Tuesday, July 05, 2005

Apache Indian - The Original Don Raja

Apache Indian - The Original Don Raja reveals all

Text By Geetha AKA Ashanti OMkar
Pics By Akin Falope

The setting was the Mega Mela 2003, in Wembley, where over 30,000 people gathered together to celebrate Indian culture, the place was filled with colour, lively fashion and dance shows, scrumptious spicy Indian food, wonderful Indian Designers and their creations and the best of all, the music stage, which brought together the best of UK Asian Music, from the award winning producer Rishi Rich, to the best performance of all, the renowned representative of Asian Music and Winner Of The Best International Success Award, Apache Indian!

I had the supreme honour of meeting and mingling with the original Don Raja, the Handsworth, Birmingham born and bred Ragamuffin, the legend amongst Asians and Jamaicans alike, the one who is world famous for being a performance artist, the unique and mega-talented Apache Indian and his magnificent Karmasound Family, consisting of veterans like Frankie Paul and award winning DJ, Tippa Irie! Apache performs a style of contemporary British-Indian blend of Ragga and the Punjabi traditional music, Bhangra, thus combined into the term “Bhangramuffin”.
To give you an introduction to this great man, Apache has been blessed with over a 10 years of accomplishment, winning a multitude of awards from the Reggae and Asian communities, acquiring 7 British Top 40 hits including Arranged Marriage and Boomshackalak, he was the First Asian to have a Brit Award nomination and a Mercury Music Prize nomination, winner of the Ivor Norvello Award and the International Dance Award.

Apache was the very First Asian Artist to perform at Reggae Japansplash featuring in conjunction with top artists such as Shaggy, Beenie Man, Frankie Paul, Yami Bolo, Chaka Demus and Pliers and the list continues. Read on to find out more about the life of Apache.

Let’s start with your name which you have changed from the original, Steven Kapoor, to Apache Indian. How did this come about?

Very simple, I am a Big fan of Reggae DJ, Supercat from back in the day, from Jamaica (he refers to the Wild Apache Supercat; the original Don Dada). I still think Supercat is one of the greatest DJ’s; he’s actually a Jamaican Indian, Supercat’s style was unique. The name Apache stems from Supercat – and the Indian because I am an Indian – hence, Apache Indian.

You are the first and only Asian artist to have ever been nominated for a National Brit Award in the UK and also the first Asian DJ to have an own show on National Radio 1 in the UK. This was a major achievement for the Asian population – what are your feelings on it and about the new generation of DJ’s, like Bobby and Nihal, Adil Ray? How do you feel about the emergence of Asians in media?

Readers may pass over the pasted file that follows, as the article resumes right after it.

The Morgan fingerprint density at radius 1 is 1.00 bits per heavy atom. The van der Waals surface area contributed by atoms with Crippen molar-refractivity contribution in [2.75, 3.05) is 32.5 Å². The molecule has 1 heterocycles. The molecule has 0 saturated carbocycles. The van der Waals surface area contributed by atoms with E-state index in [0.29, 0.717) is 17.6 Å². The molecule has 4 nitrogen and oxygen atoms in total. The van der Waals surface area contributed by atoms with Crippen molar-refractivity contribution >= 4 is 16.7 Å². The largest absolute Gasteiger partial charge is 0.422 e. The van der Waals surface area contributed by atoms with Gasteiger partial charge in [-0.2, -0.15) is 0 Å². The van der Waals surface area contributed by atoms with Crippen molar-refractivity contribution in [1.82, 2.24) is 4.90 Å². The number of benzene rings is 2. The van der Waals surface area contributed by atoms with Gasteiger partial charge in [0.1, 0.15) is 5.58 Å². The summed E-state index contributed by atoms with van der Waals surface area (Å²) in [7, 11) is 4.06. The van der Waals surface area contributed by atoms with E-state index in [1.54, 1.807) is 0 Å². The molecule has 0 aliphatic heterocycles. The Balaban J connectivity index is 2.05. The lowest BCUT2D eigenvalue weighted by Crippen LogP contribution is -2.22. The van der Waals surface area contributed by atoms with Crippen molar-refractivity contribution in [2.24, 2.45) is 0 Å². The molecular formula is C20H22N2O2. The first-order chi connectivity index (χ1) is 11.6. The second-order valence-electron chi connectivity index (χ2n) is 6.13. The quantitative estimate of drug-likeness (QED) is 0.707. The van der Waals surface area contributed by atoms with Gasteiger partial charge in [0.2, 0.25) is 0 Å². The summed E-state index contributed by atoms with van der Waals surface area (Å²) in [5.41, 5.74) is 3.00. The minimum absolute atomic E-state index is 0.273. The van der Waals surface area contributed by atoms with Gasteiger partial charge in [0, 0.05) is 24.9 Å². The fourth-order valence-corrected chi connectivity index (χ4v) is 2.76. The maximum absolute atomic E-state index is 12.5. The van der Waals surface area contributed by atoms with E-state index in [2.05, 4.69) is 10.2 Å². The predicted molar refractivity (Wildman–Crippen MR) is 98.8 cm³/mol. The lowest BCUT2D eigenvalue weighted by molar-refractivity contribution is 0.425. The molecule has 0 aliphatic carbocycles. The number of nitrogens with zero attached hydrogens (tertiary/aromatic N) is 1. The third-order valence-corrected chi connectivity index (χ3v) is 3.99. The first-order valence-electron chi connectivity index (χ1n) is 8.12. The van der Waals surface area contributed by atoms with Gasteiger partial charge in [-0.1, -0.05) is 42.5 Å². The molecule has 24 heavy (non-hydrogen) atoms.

It’s about time! Know what I mean. Back in the day it was nice, but I am not a Radio DJ or a TV presenter, but I got offered to do those things. It was more of the case of breaking it, going in there and doing it. It wasn’t about Apache Indian and Radio One. It wasn’t about just about Apache Indian and radio 1. I had interviewed Malkit Singh, Topcat and Indian artistes as well. I am kind of surprised after all that and it was a great show, nothing happened for all these 10 years. People say we’ve moved on, no disrespect to the new radio shows we have at the moment; they are at 4 O’clock in the morning. I don’t know how we have moved on because my show was at 1 O’clock in the afternoon. It is difficult as an Asian, you can imagine, 10 years ago, it was so difficult as there were so few coloured people on TV or radio…..

When I asked interjected that Apache was the Asian who broke barriers and stigmas in the Music Industry and paved the way for the new generation, his reply was:

Absolutely, people gave me a break and the chance. I had the chance and I went and did it. I believe I inspired a lot of people, who thought, if he can do it, as an Asian, then so can we try to break into the media. People gave me an opening. I guess Inspired a lot of people, as they say “if he can do it as an Asian guy, so can we”. “It’s all good”, he says, inspiringly!

Your views on Religion, and the lyrics of your song Religion (I and I respect all Religion; I and I me pray to the Almighty One). The Karma Album which comes from within and the song “Om Numah Shivaya”, which has some very poignant lyrics “Good spirit and strength from within; that fights against all sin” A very touching and moving answer comes from Apache.